And so, leaders need to create that time and space to think. One great way is to dedicate time, maybe every week or so, to pause and write. Write your ideas, the lessons you are learning from your experiences, how you feel, and what matters most through the busyness of work. Benefit #1 of writing is that it creates the time and space to move us from execution into learning and growth.

The second benefit is that writing becomes my way to capture and record ideas. Every experience, book, podcast, mentorship conversation, and bit of feedback is an opportunity to learn and to grow. These new data points may even combine with other ideas that initially seem unconnected. But through some time and space to reflect on them, writing can be the means to capture those ideas and keep them for some future implementation. For me, if I don’t write ideas down, they are easily lost, even mere moments later. This is also the underlying theme of the name, 3x5 Leadership. Every moment is an opportunity to learn. Even a simple 3x5 card can be a powerful tool to capture thoughts and reflection to turn them into insights, actions, and so much more.

Benefit three is that writing helps me to clarify, develop, and complete my ideas. 3x5 Leadership aims to champion intentional leaders who create significant impacts and to grow more of them every day. But even beyond the brand, 3x5 Leadership is simply a reflective tool for me. Through my learning habits and experiences, I gather new ideas. The act of developing these ideas out into an article helps me to clarify what the idea or lesson is, build it out into actionable lessons worth sharing, and complete it so that it makes sense to someone else. This act, while hopefully making other leaders more intentional of course, starts with improving my own learning as a leader. Writing helps me to make sense of my ideas. Through writing, I too become a more intentional leader and better communicator.

Finally, the fourth benefit is accountability as a leader. By capturing our ideas on paper or in a Word document, we formalize the lesson in some way. And that formalization compels us toward increased alignment to that desired, often lofty improved behavior. If you choose to publicly share your reflections like I do here, that adds even more to the sense of accountability, working hard every day to strive to live out what I preach. And yet, every day I remain ready for a mentor, colleague, junior leader, or friend to approach me and say, “Josh, I don’t know if you’re living out what you wrote about right now.” Accountability doesn’t equal perfection, but it does increase my desire and level of attention to being an intentional, authentic leader in how I speak, act, and interact with others.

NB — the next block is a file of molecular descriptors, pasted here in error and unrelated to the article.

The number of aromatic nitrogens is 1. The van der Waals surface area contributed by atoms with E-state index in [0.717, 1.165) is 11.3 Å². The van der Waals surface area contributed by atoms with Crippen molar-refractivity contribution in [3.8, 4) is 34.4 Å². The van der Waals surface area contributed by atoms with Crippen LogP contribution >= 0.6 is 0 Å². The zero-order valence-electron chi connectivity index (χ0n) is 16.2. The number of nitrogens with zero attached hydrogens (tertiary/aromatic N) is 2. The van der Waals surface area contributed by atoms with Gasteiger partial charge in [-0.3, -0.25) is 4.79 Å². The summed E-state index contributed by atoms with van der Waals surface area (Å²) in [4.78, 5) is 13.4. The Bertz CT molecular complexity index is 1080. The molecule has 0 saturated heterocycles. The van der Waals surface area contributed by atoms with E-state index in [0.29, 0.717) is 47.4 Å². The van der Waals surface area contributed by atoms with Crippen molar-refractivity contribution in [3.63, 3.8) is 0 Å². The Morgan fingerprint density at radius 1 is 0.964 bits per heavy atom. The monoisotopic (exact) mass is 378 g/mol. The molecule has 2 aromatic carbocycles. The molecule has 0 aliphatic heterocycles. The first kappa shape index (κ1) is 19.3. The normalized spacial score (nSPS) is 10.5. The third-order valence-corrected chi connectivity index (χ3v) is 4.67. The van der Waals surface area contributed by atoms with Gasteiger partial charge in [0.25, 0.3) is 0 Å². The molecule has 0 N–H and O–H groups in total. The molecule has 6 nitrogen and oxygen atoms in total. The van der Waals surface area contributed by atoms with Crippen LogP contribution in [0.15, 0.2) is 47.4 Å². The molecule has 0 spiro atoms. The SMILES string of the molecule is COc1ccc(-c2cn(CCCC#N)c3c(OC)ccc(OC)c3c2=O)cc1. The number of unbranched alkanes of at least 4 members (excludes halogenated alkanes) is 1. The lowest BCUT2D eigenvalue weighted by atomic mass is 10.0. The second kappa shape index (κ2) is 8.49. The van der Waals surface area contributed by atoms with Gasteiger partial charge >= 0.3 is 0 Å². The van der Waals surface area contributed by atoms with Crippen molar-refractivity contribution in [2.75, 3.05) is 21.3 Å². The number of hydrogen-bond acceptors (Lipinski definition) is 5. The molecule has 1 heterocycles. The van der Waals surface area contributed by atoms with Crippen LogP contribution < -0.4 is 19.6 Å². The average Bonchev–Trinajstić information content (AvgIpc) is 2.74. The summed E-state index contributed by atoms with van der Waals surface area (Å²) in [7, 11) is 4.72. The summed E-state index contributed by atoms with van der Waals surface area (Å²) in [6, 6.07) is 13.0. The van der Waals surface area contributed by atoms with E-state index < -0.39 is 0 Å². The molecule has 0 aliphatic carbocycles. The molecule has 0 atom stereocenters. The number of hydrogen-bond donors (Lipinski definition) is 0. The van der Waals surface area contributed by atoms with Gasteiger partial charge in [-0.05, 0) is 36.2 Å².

Writing gives us time and space to think and to reflect. It helps us capture our ideas and ultimately clarify, expand them, and develop them into actionable lessons. It also serves as a source of accountability. And with practice and iteration through this writing habit, we can grow as a leader with clarified reflections and improved communication skills.

Getting Started with a Writing Habit

Now what? Well, how we write and communicate is a unique art. We all have our own style and approach. Our authentic voice will be developed through practice. So, here are a few concluding recommendations on how we can start practicing a writing habit to improve our communication skills and our growth as leaders.

  1. Find a place to write. A place means time and space. Determine what conditions you should create to make time and space to stop, reflect, and write. Is it a dedicated time and day each week? Is it a certain place that you escape to? For me, it either occurs early in the morning before everyone else wakes up or on an evening after the kids go to bed. I need a quiet, isolated place (I can’t do coffee shops or public spaces). And I need a table with chair (not a couch) with paper/pen next to me and easy instrumental music. Find what works for you.